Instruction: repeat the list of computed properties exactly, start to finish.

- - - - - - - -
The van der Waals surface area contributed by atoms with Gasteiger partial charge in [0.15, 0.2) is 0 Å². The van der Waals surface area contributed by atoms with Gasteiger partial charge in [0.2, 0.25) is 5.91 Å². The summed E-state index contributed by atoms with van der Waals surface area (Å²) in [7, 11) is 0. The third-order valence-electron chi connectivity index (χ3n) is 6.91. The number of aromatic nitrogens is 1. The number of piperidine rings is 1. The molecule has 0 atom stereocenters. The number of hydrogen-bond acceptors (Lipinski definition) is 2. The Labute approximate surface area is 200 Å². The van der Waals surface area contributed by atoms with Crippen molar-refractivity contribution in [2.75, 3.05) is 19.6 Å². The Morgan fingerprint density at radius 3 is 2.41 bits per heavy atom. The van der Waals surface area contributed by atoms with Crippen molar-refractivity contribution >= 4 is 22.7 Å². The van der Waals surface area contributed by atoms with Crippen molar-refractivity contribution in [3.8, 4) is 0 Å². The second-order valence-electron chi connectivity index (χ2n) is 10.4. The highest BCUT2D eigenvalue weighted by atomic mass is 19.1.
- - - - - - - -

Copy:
The van der Waals surface area contributed by atoms with Gasteiger partial charge in [0.15, 0.2) is 0 Å². The van der Waals surface area contributed by atoms with Gasteiger partial charge in [0.2, 0.25) is 5.91 Å². The summed E-state index contributed by atoms with van der Waals surface area (Å²) in [7, 11) is 0. The third-order valence-electron chi connectivity index (χ3n) is 6.91. The number of aromatic nitrogens is 1. The number of piperidine rings is 1. The molecule has 0 atom stereocenters. The number of hydrogen-bond acceptors (Lipinski definition) is 2. The Labute approximate surface area is 200 Å². The van der Waals surface area contributed by atoms with Crippen molar-refractivity contribution in [2.75, 3.05) is 19.6 Å². The Morgan fingerprint density at radius 3 is 2.41 bits per heavy atom. The van der Waals surface area contributed by atoms with Crippen molar-refractivity contribution >= 4 is 22.7 Å². The van der Waals surface area contributed by atoms with Crippen molar-refractivity contribution in [3.8, 4) is 0 Å². The second-order valence-electron chi connectivity index (χ2n) is 10.4. The highest BCUT2D eigenvalue weighted by atomic mass is 19.1.